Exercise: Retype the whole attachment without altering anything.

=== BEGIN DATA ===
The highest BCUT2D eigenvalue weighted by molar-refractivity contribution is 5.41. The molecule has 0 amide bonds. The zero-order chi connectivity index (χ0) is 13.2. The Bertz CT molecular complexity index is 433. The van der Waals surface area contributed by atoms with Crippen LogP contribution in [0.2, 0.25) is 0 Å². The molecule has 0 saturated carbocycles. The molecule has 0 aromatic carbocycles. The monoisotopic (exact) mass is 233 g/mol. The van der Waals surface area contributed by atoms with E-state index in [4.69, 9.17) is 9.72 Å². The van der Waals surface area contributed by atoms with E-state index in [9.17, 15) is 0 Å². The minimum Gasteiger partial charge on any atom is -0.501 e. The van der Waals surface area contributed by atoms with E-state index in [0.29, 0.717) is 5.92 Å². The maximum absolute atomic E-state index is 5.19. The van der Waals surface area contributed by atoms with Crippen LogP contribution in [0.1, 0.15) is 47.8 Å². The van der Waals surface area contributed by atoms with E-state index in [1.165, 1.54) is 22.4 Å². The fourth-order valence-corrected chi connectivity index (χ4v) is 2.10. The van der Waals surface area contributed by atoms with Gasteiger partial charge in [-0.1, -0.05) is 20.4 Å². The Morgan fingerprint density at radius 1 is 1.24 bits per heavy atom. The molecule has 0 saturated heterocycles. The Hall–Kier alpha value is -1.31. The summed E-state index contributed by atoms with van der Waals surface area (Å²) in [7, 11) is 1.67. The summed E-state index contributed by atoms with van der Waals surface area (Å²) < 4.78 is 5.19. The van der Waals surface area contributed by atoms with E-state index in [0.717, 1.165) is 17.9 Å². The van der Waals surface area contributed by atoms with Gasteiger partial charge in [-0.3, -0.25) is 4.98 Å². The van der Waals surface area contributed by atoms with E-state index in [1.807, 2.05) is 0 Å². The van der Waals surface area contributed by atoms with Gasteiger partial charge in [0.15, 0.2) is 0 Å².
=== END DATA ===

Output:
The highest BCUT2D eigenvalue weighted by molar-refractivity contribution is 5.41. The molecule has 0 amide bonds. The zero-order chi connectivity index (χ0) is 13.2. The Bertz CT molecular complexity index is 433. The van der Waals surface area contributed by atoms with Crippen LogP contribution in [0.2, 0.25) is 0 Å². The molecule has 0 saturated carbocycles. The molecule has 0 aromatic carbocycles. The monoisotopic (exact) mass is 233 g/mol. The van der Waals surface area contributed by atoms with E-state index in [4.69, 9.17) is 9.72 Å². The van der Waals surface area contributed by atoms with E-state index in [9.17, 15) is 0 Å². The minimum Gasteiger partial charge on any atom is -0.501 e. The van der Waals surface area contributed by atoms with E-state index in [0.29, 0.717) is 5.92 Å². The maximum absolute atomic E-state index is 5.19. The van der Waals surface area contributed by atoms with Crippen LogP contribution in [0.1, 0.15) is 47.8 Å². The van der Waals surface area contributed by atoms with E-state index in [1.165, 1.54) is 22.4 Å². The fourth-order valence-corrected chi connectivity index (χ4v) is 2.10. The van der Waals surface area contributed by atoms with Gasteiger partial charge in [-0.1, -0.05) is 20.4 Å². The Morgan fingerprint density at radius 1 is 1.24 bits per heavy atom. The molecule has 0 saturated heterocycles. The Hall–Kier alpha value is -1.31. The summed E-state index contributed by atoms with van der Waals surface area (Å²) in [7, 11) is 1.67. The summed E-state index contributed by atoms with van der Waals surface area (Å²) < 4.78 is 5.19. The van der Waals surface area contributed by atoms with E-state index in [0.717, 1.165) is 17.9 Å². The van der Waals surface area contributed by atoms with Gasteiger partial charge in [-0.3, -0.25) is 4.98 Å². The van der Waals surface area contributed by atoms with E-state index in [1.807, 2.05) is 0 Å². The van der Waals surface area contributed by atoms with Gasteiger partial charge in [0.15, 0.2) is 0 Å².